Security Guards To Frisk School Pupils For Knives

Security guards will be able to search pupils for knives at the school gates without their consent under government guidance to be published today. Schools will also be able to use security arches and metal detector wands when they search pupils for violent weapons.

{mosimage}Legislation passed last year giving teachers power to search pupils for knives and other offensive weapons without consent comes into effect today. But guidance to headteachers from the Department for Education and Skills, published for the first time today, shows how schools can use the new powers. It makes plain that screening and searching can be carried out by professionally trained security staff, as well as teachers. However, it adds that where there is any risk to safety, police should be called.

Security guards would be asked by headteachers to do the work if they felt it necessary. They would have to be vetted with checks by the Criminal Records Bureau, the department said. Guards would also be able to search pupils without their consent. Under the plans, parents would be told annually by schools that a searching policy was in place.

Education department officials insisted last night that the problem of knives in schools was not a large one, but that the powers were needed to deal with the small minority of serious cases.

The department emphasised on its website: “We adopted these policies because the Government wants to prevent knife-carrying getting any hold among our young people, including in schools. It would be wrong to exaggerate the scale of knife-carrying in schools: incidents are very rare.”

However, a Youth Justice Board survey found that 33,000 of 11 to 16-year-olds had admitted carrying a knife in school.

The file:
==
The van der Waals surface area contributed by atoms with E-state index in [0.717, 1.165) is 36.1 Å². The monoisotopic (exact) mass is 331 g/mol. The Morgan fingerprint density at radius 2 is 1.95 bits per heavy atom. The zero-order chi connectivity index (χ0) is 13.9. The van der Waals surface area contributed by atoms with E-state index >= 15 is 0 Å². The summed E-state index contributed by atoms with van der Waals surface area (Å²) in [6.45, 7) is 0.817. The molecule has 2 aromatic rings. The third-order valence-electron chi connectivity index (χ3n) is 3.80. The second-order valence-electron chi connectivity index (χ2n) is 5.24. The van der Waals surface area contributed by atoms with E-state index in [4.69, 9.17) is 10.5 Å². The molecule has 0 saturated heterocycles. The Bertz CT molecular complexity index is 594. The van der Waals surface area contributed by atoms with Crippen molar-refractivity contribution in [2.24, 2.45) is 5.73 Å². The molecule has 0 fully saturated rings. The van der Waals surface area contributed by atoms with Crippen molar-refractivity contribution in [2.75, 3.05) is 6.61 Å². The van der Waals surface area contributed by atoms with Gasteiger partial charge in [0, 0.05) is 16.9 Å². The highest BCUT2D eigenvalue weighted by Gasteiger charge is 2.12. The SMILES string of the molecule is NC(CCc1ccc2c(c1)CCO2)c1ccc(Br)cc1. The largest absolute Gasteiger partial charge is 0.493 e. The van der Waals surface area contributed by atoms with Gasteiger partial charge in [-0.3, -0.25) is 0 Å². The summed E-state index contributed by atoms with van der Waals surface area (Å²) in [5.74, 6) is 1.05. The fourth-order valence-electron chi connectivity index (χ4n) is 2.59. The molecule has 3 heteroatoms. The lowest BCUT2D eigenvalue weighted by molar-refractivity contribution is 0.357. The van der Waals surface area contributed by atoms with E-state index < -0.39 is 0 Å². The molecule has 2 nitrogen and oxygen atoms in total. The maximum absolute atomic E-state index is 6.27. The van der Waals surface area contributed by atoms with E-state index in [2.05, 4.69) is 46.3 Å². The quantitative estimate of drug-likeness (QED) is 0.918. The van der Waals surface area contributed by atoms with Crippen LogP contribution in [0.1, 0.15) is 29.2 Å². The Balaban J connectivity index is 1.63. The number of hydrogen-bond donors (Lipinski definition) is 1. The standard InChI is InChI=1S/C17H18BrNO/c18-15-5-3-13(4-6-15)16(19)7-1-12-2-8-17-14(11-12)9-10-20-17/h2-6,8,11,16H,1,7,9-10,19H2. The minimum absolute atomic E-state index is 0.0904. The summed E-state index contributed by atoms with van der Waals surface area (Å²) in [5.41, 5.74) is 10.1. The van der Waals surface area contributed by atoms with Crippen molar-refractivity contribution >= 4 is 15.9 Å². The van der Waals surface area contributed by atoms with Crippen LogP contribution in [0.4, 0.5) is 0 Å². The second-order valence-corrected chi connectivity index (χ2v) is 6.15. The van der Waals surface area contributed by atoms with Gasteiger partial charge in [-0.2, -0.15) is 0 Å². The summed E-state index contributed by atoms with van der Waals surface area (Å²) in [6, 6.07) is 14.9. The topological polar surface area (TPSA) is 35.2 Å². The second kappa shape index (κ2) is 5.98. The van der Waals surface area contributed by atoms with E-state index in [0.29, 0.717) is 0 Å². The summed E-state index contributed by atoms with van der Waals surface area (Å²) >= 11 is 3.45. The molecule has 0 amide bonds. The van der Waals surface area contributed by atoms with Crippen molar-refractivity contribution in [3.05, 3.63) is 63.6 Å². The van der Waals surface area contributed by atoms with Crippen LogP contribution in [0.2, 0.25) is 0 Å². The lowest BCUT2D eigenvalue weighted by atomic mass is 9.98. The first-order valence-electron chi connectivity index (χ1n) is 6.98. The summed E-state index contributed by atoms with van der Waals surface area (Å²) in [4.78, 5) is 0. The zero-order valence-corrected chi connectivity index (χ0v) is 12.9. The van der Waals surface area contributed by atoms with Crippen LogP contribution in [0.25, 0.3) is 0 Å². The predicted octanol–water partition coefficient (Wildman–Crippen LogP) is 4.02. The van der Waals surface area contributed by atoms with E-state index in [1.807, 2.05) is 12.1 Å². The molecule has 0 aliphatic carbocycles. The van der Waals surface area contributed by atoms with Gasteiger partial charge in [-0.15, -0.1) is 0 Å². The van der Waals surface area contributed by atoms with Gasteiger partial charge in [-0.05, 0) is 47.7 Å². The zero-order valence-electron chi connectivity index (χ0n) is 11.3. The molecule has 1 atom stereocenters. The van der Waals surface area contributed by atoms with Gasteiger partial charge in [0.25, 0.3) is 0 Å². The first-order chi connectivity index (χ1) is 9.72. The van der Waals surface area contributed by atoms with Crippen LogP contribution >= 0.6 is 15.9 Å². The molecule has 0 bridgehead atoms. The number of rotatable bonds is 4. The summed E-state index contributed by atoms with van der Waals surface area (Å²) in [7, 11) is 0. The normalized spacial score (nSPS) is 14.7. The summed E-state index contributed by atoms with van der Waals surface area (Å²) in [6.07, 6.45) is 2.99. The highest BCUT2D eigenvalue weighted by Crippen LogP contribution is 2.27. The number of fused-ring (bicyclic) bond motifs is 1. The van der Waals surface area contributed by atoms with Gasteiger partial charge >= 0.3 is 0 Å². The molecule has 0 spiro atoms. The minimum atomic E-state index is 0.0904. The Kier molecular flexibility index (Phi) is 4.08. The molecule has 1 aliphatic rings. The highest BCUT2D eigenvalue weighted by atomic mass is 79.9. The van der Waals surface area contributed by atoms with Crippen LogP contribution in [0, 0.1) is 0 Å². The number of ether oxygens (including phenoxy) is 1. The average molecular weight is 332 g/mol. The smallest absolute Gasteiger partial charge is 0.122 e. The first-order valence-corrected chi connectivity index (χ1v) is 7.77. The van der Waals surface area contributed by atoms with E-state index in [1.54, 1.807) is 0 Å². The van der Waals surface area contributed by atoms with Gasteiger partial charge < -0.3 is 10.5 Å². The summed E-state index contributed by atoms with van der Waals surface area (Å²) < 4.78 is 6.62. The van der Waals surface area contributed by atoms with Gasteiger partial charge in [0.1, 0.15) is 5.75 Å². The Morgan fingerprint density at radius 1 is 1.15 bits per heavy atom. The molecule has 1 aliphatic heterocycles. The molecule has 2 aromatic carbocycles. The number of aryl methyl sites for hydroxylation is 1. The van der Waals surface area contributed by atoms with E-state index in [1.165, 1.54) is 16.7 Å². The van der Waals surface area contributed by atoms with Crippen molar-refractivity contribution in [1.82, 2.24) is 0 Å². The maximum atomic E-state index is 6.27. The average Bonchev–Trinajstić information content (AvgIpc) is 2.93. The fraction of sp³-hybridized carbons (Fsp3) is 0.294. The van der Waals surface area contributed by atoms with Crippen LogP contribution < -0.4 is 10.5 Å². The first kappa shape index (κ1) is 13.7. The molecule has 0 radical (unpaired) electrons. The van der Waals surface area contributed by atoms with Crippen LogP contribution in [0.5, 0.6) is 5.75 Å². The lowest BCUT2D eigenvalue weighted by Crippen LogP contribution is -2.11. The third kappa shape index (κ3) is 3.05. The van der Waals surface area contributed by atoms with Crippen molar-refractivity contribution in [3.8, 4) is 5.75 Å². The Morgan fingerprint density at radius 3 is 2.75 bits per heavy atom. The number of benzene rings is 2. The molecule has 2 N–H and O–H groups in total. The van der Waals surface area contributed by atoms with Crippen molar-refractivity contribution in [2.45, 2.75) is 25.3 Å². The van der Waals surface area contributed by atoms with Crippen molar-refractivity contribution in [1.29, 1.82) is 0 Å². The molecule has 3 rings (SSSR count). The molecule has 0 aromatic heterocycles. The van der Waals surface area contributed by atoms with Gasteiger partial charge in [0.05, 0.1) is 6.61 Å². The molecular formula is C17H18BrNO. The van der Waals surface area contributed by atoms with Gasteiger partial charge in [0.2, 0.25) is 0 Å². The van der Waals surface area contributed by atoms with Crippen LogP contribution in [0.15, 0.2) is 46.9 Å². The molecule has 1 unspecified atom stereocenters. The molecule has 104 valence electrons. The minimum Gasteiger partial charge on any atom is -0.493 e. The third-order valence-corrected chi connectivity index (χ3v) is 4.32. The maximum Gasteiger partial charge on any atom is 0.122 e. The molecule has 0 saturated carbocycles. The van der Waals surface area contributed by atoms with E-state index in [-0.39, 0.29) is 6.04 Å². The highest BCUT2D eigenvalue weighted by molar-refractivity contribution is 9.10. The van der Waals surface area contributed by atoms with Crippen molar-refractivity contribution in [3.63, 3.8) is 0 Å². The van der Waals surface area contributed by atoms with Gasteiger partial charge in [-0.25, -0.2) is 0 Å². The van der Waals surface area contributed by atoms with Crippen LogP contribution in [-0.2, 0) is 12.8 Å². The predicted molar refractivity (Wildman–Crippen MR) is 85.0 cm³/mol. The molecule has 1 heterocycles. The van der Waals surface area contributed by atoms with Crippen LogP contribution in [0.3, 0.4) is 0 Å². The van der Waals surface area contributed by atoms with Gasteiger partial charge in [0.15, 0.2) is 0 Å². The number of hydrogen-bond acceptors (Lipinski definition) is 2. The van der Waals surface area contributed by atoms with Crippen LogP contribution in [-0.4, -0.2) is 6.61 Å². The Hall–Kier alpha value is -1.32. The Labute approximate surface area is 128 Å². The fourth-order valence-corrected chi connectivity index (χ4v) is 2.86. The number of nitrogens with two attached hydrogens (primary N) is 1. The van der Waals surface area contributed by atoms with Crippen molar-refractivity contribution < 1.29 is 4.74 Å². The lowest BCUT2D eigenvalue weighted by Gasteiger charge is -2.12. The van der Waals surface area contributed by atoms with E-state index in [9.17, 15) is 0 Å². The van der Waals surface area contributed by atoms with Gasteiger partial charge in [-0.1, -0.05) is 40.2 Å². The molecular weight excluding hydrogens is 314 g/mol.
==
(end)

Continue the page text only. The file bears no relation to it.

In 2004 there were 170 convictions of under16s for carrying a knife, 37 for carrying them within a school.

Alan Johnson, the Education Secretary and a Labour deputy leadership contender, said last night: “Every child has the right to learn in a secure and safe environment. The main way to keep knives out of our schools is to continue educating young people about the dangers associated with illegally carrying a knife. But one violent crime caused by a weapon is one too many.”

He said that the new power was called for by teachers, “but our guidance makes clear that a search should never take place where there is any risk to staff or pupils. In those circumstances the police should be called.”

He added: “Schools can also use metal detector arches and wands to screen pupils for knives where the head feels this is helpful. I think parents will welcome the clear message that bringing a weapon into school is a criminal offence and will not be tolerated.”

Parents and headteachers last night backed the move.

Margaret Morrissey, of the National Confederation of Parent Teacher Associations, said: “I cannot see any other solution, because I really think it’s one ask too many to call on teachers to frisk and remove knives from young people.”

John Dunford, general secretary of the Association of School and College Leaders, said that the powers sent out a strong message that schools would not tolerate violence.

“Most schools will continue to do what they have always done, which is to call in the police when they suspect weapons are involved. Heads and teachers are well aware of the potential dangers and will not put themselves at risk.”

The guidance advises heads how to screen pupils and suggests that randomly selected group of pupils, such as a class, could be screened in order to send a strong deterrent message. It also says that pupils can be refused entry to a school if they refuse to be screened.

The power applies to schools and further education establishments in England.

It was originally contained in the Violent Crime Reduction Act 2006 and is brought into force today.